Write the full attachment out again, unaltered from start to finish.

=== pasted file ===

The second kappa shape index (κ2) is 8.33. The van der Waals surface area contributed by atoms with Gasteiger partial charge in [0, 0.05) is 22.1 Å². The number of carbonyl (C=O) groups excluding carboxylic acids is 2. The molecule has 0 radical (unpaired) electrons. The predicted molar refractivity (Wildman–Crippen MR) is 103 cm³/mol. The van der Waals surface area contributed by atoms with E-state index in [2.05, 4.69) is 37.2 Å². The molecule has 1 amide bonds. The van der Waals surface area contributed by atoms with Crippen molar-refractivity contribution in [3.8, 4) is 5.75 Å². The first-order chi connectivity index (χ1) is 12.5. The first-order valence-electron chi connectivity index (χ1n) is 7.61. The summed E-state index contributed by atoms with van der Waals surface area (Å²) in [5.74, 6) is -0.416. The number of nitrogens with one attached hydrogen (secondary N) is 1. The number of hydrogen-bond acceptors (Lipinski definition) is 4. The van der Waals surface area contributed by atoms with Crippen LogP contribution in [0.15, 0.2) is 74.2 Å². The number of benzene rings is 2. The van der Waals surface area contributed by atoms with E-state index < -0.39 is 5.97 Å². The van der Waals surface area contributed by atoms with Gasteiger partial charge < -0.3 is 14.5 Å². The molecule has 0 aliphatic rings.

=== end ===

The second kappa shape index (κ2) is 8.33. The van der Waals surface area contributed by atoms with Gasteiger partial charge in [0, 0.05) is 22.1 Å². The number of carbonyl (C=O) groups excluding carboxylic acids is 2. The molecule has 0 radical (unpaired) electrons. The predicted molar refractivity (Wildman–Crippen MR) is 103 cm³/mol. The van der Waals surface area contributed by atoms with E-state index in [2.05, 4.69) is 37.2 Å². The molecule has 1 amide bonds. The van der Waals surface area contributed by atoms with Crippen molar-refractivity contribution in [3.8, 4) is 5.75 Å². The first-order chi connectivity index (χ1) is 12.5. The first-order valence-electron chi connectivity index (χ1n) is 7.61. The summed E-state index contributed by atoms with van der Waals surface area (Å²) in [5.74, 6) is -0.416. The number of nitrogens with one attached hydrogen (secondary N) is 1. The number of hydrogen-bond acceptors (Lipinski definition) is 4. The van der Waals surface area contributed by atoms with Crippen LogP contribution in [0.15, 0.2) is 74.2 Å². The number of benzene rings is 2. The van der Waals surface area contributed by atoms with E-state index < -0.39 is 5.97 Å². The van der Waals surface area contributed by atoms with Gasteiger partial charge < -0.3 is 14.5 Å². The molecule has 0 aliphatic rings.